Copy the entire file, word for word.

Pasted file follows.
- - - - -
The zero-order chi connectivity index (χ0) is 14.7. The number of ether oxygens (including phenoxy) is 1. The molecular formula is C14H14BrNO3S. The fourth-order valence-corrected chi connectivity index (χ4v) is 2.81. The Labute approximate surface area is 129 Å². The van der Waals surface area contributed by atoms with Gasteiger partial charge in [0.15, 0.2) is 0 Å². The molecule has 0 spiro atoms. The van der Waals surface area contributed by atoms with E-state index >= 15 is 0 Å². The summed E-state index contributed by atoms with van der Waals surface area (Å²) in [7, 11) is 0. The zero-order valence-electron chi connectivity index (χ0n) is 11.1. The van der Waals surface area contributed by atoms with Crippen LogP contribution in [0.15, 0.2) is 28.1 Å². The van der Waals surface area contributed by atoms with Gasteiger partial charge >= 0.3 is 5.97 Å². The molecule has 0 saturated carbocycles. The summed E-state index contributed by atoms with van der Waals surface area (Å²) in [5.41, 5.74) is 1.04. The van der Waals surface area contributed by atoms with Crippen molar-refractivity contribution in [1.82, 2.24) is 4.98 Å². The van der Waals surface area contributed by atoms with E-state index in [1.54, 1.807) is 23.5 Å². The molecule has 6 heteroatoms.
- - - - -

The zero-order chi connectivity index (χ0) is 14.7. The number of ether oxygens (including phenoxy) is 1. The molecular formula is C14H14BrNO3S. The fourth-order valence-corrected chi connectivity index (χ4v) is 2.81. The Labute approximate surface area is 129 Å². The van der Waals surface area contributed by atoms with Gasteiger partial charge in [0.15, 0.2) is 0 Å². The molecule has 0 spiro atoms. The van der Waals surface area contributed by atoms with E-state index >= 15 is 0 Å². The summed E-state index contributed by atoms with van der Waals surface area (Å²) in [7, 11) is 0. The zero-order valence-electron chi connectivity index (χ0n) is 11.1. The van der Waals surface area contributed by atoms with Crippen LogP contribution in [0.15, 0.2) is 28.1 Å². The van der Waals surface area contributed by atoms with Gasteiger partial charge >= 0.3 is 5.97 Å². The molecule has 0 saturated carbocycles. The summed E-state index contributed by atoms with van der Waals surface area (Å²) in [5.41, 5.74) is 1.04. The van der Waals surface area contributed by atoms with Crippen molar-refractivity contribution in [1.82, 2.24) is 4.98 Å². The van der Waals surface area contributed by atoms with E-state index in [1.54, 1.807) is 23.5 Å². The molecule has 6 heteroatoms.